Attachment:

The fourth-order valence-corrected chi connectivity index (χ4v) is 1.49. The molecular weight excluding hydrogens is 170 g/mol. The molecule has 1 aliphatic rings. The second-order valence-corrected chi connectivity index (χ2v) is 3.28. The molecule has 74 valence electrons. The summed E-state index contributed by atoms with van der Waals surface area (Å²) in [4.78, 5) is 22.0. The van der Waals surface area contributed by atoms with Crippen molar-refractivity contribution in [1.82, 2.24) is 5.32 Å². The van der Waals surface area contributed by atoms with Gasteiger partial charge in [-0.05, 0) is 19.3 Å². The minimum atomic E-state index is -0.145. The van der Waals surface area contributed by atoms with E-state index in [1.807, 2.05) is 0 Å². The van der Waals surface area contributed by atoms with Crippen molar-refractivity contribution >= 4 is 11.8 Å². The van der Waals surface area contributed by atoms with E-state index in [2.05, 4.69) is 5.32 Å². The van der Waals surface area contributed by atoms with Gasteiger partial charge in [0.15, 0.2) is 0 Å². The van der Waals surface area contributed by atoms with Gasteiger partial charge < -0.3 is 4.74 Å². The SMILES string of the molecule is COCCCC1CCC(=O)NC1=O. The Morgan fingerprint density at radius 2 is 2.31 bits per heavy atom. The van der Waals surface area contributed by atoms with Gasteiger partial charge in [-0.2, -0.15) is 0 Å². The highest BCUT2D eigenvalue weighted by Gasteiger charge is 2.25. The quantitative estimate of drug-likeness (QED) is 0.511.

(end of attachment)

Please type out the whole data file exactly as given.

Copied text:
The fourth-order valence-corrected chi connectivity index (χ4v) is 1.49. The molecular weight excluding hydrogens is 170 g/mol. The molecule has 1 aliphatic rings. The second-order valence-corrected chi connectivity index (χ2v) is 3.28. The molecule has 74 valence electrons. The summed E-state index contributed by atoms with van der Waals surface area (Å²) in [4.78, 5) is 22.0. The van der Waals surface area contributed by atoms with Crippen molar-refractivity contribution in [1.82, 2.24) is 5.32 Å². The van der Waals surface area contributed by atoms with Gasteiger partial charge in [-0.05, 0) is 19.3 Å². The minimum atomic E-state index is -0.145. The van der Waals surface area contributed by atoms with E-state index in [1.807, 2.05) is 0 Å². The van der Waals surface area contributed by atoms with Crippen molar-refractivity contribution >= 4 is 11.8 Å². The van der Waals surface area contributed by atoms with E-state index in [2.05, 4.69) is 5.32 Å². The van der Waals surface area contributed by atoms with Gasteiger partial charge in [0.15, 0.2) is 0 Å². The van der Waals surface area contributed by atoms with Gasteiger partial charge < -0.3 is 4.74 Å². The SMILES string of the molecule is COCCCC1CCC(=O)NC1=O. The Morgan fingerprint density at radius 2 is 2.31 bits per heavy atom. The van der Waals surface area contributed by atoms with Gasteiger partial charge in [-0.2, -0.15) is 0 Å². The highest BCUT2D eigenvalue weighted by Gasteiger charge is 2.25. The quantitative estimate of drug-likeness (QED) is 0.511.